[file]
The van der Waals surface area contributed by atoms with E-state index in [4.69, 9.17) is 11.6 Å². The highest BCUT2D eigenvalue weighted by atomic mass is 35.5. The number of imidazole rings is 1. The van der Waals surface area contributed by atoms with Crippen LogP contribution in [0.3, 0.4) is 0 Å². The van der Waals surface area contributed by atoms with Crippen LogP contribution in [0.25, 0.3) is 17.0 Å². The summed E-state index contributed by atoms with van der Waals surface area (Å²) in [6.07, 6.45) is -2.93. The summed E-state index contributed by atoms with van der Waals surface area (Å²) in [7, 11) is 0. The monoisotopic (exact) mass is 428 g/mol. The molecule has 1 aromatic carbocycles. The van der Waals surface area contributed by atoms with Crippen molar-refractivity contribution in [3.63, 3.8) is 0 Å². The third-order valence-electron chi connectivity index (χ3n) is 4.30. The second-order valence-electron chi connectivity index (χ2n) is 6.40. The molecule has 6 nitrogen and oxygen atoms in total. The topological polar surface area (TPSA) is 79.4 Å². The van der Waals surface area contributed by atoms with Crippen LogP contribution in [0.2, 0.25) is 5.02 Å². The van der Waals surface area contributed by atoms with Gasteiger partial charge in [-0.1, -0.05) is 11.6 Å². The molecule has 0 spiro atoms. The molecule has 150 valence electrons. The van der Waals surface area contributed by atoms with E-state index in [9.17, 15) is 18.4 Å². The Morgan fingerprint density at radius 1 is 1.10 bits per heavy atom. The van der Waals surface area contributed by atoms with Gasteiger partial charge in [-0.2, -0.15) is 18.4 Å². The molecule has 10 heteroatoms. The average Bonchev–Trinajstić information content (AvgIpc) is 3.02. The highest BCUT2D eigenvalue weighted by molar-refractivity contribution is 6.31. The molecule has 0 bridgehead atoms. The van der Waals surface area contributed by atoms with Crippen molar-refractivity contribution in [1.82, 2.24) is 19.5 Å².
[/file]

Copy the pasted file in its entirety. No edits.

The van der Waals surface area contributed by atoms with E-state index in [4.69, 9.17) is 11.6 Å². The highest BCUT2D eigenvalue weighted by atomic mass is 35.5. The number of imidazole rings is 1. The van der Waals surface area contributed by atoms with Crippen LogP contribution in [0.3, 0.4) is 0 Å². The van der Waals surface area contributed by atoms with Crippen LogP contribution in [0.25, 0.3) is 17.0 Å². The summed E-state index contributed by atoms with van der Waals surface area (Å²) in [6.07, 6.45) is -2.93. The summed E-state index contributed by atoms with van der Waals surface area (Å²) in [7, 11) is 0. The monoisotopic (exact) mass is 428 g/mol. The molecule has 1 aromatic carbocycles. The van der Waals surface area contributed by atoms with Crippen molar-refractivity contribution in [3.63, 3.8) is 0 Å². The third-order valence-electron chi connectivity index (χ3n) is 4.30. The second-order valence-electron chi connectivity index (χ2n) is 6.40. The molecule has 6 nitrogen and oxygen atoms in total. The topological polar surface area (TPSA) is 79.4 Å². The van der Waals surface area contributed by atoms with Crippen LogP contribution in [0.2, 0.25) is 5.02 Å². The van der Waals surface area contributed by atoms with Gasteiger partial charge in [-0.1, -0.05) is 11.6 Å². The molecule has 0 spiro atoms. The molecule has 150 valence electrons. The van der Waals surface area contributed by atoms with E-state index in [9.17, 15) is 18.4 Å². The Morgan fingerprint density at radius 1 is 1.10 bits per heavy atom. The van der Waals surface area contributed by atoms with Gasteiger partial charge in [-0.2, -0.15) is 18.4 Å². The molecule has 10 heteroatoms. The average Bonchev–Trinajstić information content (AvgIpc) is 3.02. The highest BCUT2D eigenvalue weighted by molar-refractivity contribution is 6.31. The molecule has 0 bridgehead atoms. The van der Waals surface area contributed by atoms with Crippen molar-refractivity contribution in [1.82, 2.24) is 19.5 Å².